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    • Member Info
      • Native Language:
      • Thai
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      • Thailand
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      • Thailand

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    • Posts: 78
    #1

    Out of that

    I am reading Academy Street by Mary Costello.

    Tess is a little girl. Her mother was dead. Everyone has gone to the graveyard and they asked Tess to stay home because she is too small to go there. At home, Tess starts to grow afraid. She heard the upstair floorboards are creaking. Tess then runs out into the yard and met her uncle - Mike. She said: "I think Momma is coming down the stairs, Mike, I think she’s back. I heard her steps.’
    Mike then said: "Come on in now out of that, and make me some tea. My belly’s above in my back"

    Dear Teachers and Members, regarding "Come on in now out of that", May I break like that "Come on in / now / out of that" and read it as "let's get in / now / out of that"

    If so, what is meaning of "out of that". Does it mean 'Forget it'? or 'let get out of that'?
    By the way, I could not fine the idiom of 'belly is above in my back'. Please help me out if possible.

    Thanks for your help!
    Last edited by Sukhomvit; 27-Apr-2016 at 03:57.

  1. bhaisahab's Avatar
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    #2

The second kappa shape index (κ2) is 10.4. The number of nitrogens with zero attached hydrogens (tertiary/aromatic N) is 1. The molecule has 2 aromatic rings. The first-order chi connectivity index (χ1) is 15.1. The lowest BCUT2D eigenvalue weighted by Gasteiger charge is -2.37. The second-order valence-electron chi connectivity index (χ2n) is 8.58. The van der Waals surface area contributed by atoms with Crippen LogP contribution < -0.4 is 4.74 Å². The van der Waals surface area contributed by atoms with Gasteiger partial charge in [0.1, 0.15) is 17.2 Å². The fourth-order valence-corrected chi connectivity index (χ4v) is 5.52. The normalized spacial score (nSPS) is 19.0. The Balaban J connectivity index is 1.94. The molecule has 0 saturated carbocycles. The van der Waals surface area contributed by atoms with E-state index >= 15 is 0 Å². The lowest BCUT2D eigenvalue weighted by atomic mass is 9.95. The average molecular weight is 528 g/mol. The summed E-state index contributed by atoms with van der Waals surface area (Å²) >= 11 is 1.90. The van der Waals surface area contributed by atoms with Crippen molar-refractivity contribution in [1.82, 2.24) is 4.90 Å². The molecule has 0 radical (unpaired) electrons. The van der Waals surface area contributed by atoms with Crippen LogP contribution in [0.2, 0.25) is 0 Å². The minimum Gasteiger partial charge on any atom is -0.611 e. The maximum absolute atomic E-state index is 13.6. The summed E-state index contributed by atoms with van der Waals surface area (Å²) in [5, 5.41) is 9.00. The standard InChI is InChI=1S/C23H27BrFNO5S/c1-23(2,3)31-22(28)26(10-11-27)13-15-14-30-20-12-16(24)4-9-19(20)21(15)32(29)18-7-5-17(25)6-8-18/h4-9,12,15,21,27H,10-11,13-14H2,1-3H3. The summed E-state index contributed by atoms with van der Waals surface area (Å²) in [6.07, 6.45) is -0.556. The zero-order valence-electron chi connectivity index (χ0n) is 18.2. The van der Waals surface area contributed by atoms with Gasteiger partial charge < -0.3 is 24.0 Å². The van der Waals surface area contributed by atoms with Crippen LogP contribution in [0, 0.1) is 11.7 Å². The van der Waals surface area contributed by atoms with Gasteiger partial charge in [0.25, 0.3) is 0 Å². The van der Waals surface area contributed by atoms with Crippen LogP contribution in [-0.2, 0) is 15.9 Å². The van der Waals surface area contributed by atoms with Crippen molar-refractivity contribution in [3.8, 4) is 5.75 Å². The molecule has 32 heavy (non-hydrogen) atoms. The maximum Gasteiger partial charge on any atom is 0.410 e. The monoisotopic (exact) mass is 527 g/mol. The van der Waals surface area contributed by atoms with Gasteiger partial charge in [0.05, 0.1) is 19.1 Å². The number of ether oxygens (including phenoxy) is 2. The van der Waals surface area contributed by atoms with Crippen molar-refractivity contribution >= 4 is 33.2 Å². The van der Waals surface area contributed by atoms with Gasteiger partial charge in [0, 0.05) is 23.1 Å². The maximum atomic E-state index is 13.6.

Re: Out of that

    This is Irish English. "Come/get out of that" means "stop it". "My belly's above in my back" means "I'm so hungry that my belly has shrunk back to my spine".
    “Every miserable fool who has nothing at all of which he can be proud, adopts as a last resource pride in the nation to which he belongs; he is ready and happy to defend all its faults and follies tooth and nail, thus reimbursing himself for his own inferiority.”

    — Arthur Schopenhauer

    • Member Info
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    • Posts: 78
    #3

    Re: Out of that

    Thanks Bhaisahab. If so, the whole sentence "Come on in now out of that" is equal to "Get in now and stop it"?

  2. bhaisahab's Avatar
    • Member Info
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    • Posts: 25,626
    #4

    Re: Out of that

    Yes.
    “Every miserable fool who has nothing at all of which he can be proud, adopts as a last resource pride in the nation to which he belongs; he is ready and happy to defend all its faults and follies tooth and nail, thus reimbursing himself for his own inferiority.”

    — Arthur Schopenhauer

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